Portia began her presentation by asking those in attendance what a "native" plant was. One member of the audience offered the following definition (with out any facetiousness), saying that a "native plant is one that was here before European settlers came to the Americas." Portia suggested that such a definition was not general enough (too specific to North America) and offered instead this definition: " a native plant is one that evolved naturally (without human intervention) and persists naturally in the wild of a particular region."
As I listened to her talk, and thought about it over the intervening weeks, I realized that the audience member's definition far more accurately portrayed the way in which Brown (and many others) actually use the term "native plants" than her own, more "scientific" sounding definition.
The fact of the matter is, that we have no way of knowing whether or not the various grasses and wildflowers, shrubs and trees, that Portia used as examples of native species evolved in situ without human intervention or not. Human beings occupied north American since some 20,000 to 15,000 years ago. Evidence only beginning to be understood thorough today suggests that the populations of humans in the new world in 1400 just prior to the arrival of Europeans were many times greater than previously believed. North America was in all likelihood a fairly densely populated landmass, that was decimated by diseases of European origin before the settling of Jamestown and Plymouth Rock. Horticulture was practiced though out north America and Agriculture was practiced in various locations.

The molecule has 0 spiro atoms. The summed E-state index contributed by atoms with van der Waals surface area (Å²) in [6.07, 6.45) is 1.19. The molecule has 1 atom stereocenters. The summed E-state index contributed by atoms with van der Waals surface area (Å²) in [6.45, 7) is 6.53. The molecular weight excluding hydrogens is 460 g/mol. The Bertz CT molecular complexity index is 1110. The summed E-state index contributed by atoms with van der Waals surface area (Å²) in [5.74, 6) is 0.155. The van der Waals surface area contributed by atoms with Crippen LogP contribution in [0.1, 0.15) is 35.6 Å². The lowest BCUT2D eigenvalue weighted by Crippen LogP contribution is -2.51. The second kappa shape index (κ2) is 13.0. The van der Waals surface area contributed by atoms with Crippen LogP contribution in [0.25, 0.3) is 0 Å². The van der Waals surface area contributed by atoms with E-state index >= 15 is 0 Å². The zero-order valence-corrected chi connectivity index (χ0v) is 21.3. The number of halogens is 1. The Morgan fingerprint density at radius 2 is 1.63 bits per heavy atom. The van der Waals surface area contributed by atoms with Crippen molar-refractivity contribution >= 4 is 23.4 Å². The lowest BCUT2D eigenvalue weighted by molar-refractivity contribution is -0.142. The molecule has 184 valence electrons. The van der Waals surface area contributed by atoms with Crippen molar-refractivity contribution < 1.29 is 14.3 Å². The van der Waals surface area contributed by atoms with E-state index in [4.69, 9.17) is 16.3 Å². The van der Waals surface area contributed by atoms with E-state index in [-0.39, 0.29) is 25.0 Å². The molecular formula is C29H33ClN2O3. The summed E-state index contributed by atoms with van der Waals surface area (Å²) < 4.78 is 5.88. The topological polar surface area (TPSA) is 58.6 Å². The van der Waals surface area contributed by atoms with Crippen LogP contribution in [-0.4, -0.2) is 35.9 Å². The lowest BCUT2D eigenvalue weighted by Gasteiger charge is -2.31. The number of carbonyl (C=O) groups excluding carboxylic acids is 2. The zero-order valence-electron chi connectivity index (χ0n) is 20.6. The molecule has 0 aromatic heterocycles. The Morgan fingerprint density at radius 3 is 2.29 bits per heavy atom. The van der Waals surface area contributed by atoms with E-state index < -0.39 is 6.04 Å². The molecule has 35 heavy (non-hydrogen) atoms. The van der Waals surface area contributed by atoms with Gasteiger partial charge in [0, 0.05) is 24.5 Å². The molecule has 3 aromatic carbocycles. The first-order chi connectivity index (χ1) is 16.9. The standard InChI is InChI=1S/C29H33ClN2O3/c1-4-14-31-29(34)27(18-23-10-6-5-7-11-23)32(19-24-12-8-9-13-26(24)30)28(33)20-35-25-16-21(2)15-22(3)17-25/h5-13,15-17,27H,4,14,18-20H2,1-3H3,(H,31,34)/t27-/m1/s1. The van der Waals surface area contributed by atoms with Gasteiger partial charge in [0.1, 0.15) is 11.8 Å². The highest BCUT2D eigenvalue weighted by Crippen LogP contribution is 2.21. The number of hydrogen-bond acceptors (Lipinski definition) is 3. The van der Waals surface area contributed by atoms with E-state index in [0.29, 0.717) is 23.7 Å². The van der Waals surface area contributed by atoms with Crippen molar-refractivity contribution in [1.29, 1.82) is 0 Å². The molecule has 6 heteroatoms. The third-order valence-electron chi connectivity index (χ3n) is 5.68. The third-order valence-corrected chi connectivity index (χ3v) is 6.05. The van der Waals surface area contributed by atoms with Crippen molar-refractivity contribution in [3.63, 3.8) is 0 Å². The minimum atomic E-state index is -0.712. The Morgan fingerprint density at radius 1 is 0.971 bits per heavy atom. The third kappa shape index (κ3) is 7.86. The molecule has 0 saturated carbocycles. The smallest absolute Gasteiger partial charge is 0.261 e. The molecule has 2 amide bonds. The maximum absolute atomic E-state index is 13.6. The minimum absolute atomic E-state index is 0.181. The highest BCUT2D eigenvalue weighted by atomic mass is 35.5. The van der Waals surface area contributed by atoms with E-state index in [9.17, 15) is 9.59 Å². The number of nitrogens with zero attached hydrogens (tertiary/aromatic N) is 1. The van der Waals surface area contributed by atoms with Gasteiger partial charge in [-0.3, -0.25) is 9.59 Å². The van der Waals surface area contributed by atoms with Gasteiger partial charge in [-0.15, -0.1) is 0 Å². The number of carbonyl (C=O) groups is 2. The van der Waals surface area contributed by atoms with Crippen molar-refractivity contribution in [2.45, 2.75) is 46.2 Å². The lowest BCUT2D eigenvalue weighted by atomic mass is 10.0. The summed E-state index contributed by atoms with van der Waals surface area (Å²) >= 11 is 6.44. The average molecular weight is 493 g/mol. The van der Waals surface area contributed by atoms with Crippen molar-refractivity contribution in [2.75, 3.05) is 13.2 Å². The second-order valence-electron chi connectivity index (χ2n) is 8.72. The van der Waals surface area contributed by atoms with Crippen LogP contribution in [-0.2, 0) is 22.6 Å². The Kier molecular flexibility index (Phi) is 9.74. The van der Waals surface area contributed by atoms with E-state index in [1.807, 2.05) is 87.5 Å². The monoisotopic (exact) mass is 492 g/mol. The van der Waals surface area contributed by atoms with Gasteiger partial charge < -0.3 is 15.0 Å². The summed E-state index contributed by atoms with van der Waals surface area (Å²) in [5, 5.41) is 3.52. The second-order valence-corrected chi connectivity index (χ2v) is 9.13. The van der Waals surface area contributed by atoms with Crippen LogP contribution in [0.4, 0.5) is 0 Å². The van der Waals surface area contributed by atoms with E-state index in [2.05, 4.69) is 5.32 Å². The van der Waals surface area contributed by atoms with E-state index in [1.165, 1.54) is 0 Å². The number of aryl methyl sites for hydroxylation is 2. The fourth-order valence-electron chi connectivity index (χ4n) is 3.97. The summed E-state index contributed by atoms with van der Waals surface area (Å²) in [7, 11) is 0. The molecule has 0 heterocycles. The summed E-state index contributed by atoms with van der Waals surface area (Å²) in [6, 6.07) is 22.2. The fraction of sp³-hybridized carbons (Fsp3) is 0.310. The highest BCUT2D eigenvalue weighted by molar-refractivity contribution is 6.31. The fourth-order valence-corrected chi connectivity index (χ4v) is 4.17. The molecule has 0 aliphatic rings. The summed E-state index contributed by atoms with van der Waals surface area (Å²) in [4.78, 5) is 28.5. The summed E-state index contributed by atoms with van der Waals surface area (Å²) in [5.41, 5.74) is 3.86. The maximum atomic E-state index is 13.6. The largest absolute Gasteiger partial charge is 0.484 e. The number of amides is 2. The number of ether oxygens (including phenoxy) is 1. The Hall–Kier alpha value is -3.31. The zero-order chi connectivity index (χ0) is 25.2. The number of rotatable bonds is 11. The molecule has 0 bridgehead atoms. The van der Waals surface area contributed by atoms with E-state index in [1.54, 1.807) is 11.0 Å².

This definition of "native" is used (although rarely recognized) through out the world. "Native" plants are those that were in existence when Europeans first arrive in Africa, in Asia, and else where in the world. Part of the definitional process is a subtle form of racism. An assumption that no humans other than Europeans had the knowledge and technical capacity to alter the natural world. The less sinister explanation is that we simply have no knowledge of the horticultural practices of humans in regions prior to the occupation by Europeans because most such "indigenous" people had oral rather than written cultures, and the knowledge of those cultures was lost.
Thus Portia Brown considered elderberry with its white fluffy flowers to be "native" and Queen Anne's Lace with similar flowers as not native. But do we know, for a fact, that humans had no role in the propogation and dispersal of elderberry? We do not.